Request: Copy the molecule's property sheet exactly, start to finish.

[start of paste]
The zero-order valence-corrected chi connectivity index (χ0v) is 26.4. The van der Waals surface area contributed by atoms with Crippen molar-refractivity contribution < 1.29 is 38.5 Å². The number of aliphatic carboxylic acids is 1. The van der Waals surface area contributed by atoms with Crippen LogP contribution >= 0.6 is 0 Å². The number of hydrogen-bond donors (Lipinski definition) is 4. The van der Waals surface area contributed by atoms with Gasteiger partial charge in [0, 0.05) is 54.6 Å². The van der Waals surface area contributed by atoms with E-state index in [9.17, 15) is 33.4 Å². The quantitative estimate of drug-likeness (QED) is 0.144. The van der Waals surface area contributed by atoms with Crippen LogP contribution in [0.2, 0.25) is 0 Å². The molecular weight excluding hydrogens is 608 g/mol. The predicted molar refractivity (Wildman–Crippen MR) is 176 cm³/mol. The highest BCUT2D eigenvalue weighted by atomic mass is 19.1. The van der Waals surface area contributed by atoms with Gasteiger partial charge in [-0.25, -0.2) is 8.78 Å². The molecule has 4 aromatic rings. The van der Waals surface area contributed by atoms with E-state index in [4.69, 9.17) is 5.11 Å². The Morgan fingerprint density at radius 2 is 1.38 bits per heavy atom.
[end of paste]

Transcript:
The zero-order valence-corrected chi connectivity index (χ0v) is 26.4. The van der Waals surface area contributed by atoms with Crippen molar-refractivity contribution < 1.29 is 38.5 Å². The number of aliphatic carboxylic acids is 1. The van der Waals surface area contributed by atoms with Crippen LogP contribution >= 0.6 is 0 Å². The number of hydrogen-bond donors (Lipinski definition) is 4. The van der Waals surface area contributed by atoms with Gasteiger partial charge in [0, 0.05) is 54.6 Å². The van der Waals surface area contributed by atoms with E-state index in [9.17, 15) is 33.4 Å². The quantitative estimate of drug-likeness (QED) is 0.144. The van der Waals surface area contributed by atoms with Crippen LogP contribution in [0.2, 0.25) is 0 Å². The molecular weight excluding hydrogens is 608 g/mol. The predicted molar refractivity (Wildman–Crippen MR) is 176 cm³/mol. The highest BCUT2D eigenvalue weighted by atomic mass is 19.1. The van der Waals surface area contributed by atoms with Gasteiger partial charge in [-0.25, -0.2) is 8.78 Å². The molecule has 4 aromatic rings. The van der Waals surface area contributed by atoms with E-state index in [4.69, 9.17) is 5.11 Å². The Morgan fingerprint density at radius 2 is 1.38 bits per heavy atom.